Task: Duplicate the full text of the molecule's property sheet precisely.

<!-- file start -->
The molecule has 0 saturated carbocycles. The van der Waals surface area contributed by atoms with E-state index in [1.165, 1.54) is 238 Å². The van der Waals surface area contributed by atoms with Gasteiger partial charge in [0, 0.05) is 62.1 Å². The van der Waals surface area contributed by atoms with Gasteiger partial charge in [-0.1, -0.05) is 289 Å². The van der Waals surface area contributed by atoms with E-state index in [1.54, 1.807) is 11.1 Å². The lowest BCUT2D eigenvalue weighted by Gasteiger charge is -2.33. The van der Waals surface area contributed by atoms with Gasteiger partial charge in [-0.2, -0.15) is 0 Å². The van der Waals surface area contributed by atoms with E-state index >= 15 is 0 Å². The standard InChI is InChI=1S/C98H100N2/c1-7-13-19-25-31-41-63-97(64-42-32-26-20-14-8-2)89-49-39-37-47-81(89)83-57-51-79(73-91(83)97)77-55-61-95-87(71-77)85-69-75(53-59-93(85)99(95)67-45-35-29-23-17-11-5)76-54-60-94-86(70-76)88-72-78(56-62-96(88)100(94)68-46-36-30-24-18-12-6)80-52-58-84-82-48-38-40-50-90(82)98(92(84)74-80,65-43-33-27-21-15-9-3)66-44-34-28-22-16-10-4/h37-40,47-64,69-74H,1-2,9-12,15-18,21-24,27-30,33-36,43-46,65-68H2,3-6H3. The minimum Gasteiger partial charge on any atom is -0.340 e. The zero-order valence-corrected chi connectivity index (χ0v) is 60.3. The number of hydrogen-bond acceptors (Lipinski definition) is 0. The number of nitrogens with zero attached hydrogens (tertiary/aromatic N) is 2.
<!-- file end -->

The molecule has 0 saturated carbocycles. The van der Waals surface area contributed by atoms with E-state index in [1.165, 1.54) is 238 Å². The van der Waals surface area contributed by atoms with Gasteiger partial charge in [0, 0.05) is 62.1 Å². The van der Waals surface area contributed by atoms with Gasteiger partial charge in [-0.1, -0.05) is 289 Å². The van der Waals surface area contributed by atoms with E-state index in [1.54, 1.807) is 11.1 Å². The lowest BCUT2D eigenvalue weighted by Gasteiger charge is -2.33. The van der Waals surface area contributed by atoms with Gasteiger partial charge in [-0.2, -0.15) is 0 Å². The van der Waals surface area contributed by atoms with E-state index >= 15 is 0 Å². The standard InChI is InChI=1S/C98H100N2/c1-7-13-19-25-31-41-63-97(64-42-32-26-20-14-8-2)89-49-39-37-47-81(89)83-57-51-79(73-91(83)97)77-55-61-95-87(71-77)85-69-75(53-59-93(85)99(95)67-45-35-29-23-17-11-5)76-54-60-94-86(70-76)88-72-78(56-62-96(88)100(94)68-46-36-30-24-18-12-6)80-52-58-84-82-48-38-40-50-90(82)98(92(84)74-80,65-43-33-27-21-15-9-3)66-44-34-28-22-16-10-4/h37-40,47-64,69-74H,1-2,9-12,15-18,21-24,27-30,33-36,43-46,65-68H2,3-6H3. The minimum Gasteiger partial charge on any atom is -0.340 e. The zero-order valence-corrected chi connectivity index (χ0v) is 60.3. The number of hydrogen-bond acceptors (Lipinski definition) is 0. The number of nitrogens with zero attached hydrogens (tertiary/aromatic N) is 2.